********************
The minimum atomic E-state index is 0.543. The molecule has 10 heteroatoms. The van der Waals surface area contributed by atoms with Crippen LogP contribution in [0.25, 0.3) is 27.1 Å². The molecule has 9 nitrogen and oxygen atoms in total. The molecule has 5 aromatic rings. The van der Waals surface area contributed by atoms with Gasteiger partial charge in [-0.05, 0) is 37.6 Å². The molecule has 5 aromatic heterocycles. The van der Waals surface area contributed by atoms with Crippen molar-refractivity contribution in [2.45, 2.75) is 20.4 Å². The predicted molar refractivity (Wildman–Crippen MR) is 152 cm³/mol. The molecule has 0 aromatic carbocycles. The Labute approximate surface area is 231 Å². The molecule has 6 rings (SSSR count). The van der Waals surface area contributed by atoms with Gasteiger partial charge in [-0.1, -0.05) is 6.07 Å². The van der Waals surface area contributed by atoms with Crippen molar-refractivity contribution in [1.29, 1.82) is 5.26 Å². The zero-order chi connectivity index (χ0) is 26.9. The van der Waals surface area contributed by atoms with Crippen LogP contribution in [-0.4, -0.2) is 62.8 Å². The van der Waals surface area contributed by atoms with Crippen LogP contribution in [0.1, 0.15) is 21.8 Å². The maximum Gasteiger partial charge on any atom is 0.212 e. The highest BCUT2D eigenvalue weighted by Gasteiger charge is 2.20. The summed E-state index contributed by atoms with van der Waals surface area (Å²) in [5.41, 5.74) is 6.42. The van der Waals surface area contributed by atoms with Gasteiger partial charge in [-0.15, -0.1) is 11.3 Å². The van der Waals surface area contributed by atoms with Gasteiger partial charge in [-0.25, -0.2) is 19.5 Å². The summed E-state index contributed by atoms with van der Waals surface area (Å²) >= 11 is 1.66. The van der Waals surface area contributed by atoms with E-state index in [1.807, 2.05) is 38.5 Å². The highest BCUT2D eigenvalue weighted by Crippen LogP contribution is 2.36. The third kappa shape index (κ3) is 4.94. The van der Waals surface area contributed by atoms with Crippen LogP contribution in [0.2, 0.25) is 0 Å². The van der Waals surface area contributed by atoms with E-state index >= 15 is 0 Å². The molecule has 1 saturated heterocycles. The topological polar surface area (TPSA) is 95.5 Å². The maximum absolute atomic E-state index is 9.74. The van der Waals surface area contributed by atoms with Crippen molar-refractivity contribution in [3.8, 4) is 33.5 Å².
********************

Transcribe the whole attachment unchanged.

The minimum atomic E-state index is 0.543. The molecule has 10 heteroatoms. The van der Waals surface area contributed by atoms with Crippen LogP contribution in [0.25, 0.3) is 27.1 Å². The molecule has 9 nitrogen and oxygen atoms in total. The molecule has 5 aromatic rings. The van der Waals surface area contributed by atoms with Gasteiger partial charge in [-0.05, 0) is 37.6 Å². The molecule has 5 aromatic heterocycles. The van der Waals surface area contributed by atoms with Crippen molar-refractivity contribution in [2.45, 2.75) is 20.4 Å². The predicted molar refractivity (Wildman–Crippen MR) is 152 cm³/mol. The molecule has 0 aromatic carbocycles. The Labute approximate surface area is 231 Å². The molecule has 6 rings (SSSR count). The van der Waals surface area contributed by atoms with Gasteiger partial charge in [-0.1, -0.05) is 6.07 Å². The van der Waals surface area contributed by atoms with Crippen molar-refractivity contribution in [1.29, 1.82) is 5.26 Å². The zero-order chi connectivity index (χ0) is 26.9. The van der Waals surface area contributed by atoms with Crippen LogP contribution in [-0.4, -0.2) is 62.8 Å². The van der Waals surface area contributed by atoms with Crippen LogP contribution in [0.1, 0.15) is 21.8 Å². The maximum Gasteiger partial charge on any atom is 0.212 e. The highest BCUT2D eigenvalue weighted by Gasteiger charge is 2.20. The summed E-state index contributed by atoms with van der Waals surface area (Å²) in [5.41, 5.74) is 6.42. The van der Waals surface area contributed by atoms with Gasteiger partial charge in [-0.15, -0.1) is 11.3 Å². The van der Waals surface area contributed by atoms with Gasteiger partial charge in [-0.25, -0.2) is 19.5 Å². The summed E-state index contributed by atoms with van der Waals surface area (Å²) >= 11 is 1.66. The van der Waals surface area contributed by atoms with E-state index in [1.807, 2.05) is 38.5 Å². The highest BCUT2D eigenvalue weighted by Crippen LogP contribution is 2.36. The third kappa shape index (κ3) is 4.94. The van der Waals surface area contributed by atoms with Crippen LogP contribution in [0.2, 0.25) is 0 Å². The van der Waals surface area contributed by atoms with E-state index >= 15 is 0 Å². The molecule has 1 saturated heterocycles. The topological polar surface area (TPSA) is 95.5 Å². The maximum absolute atomic E-state index is 9.74. The van der Waals surface area contributed by atoms with Crippen molar-refractivity contribution in [3.8, 4) is 33.5 Å².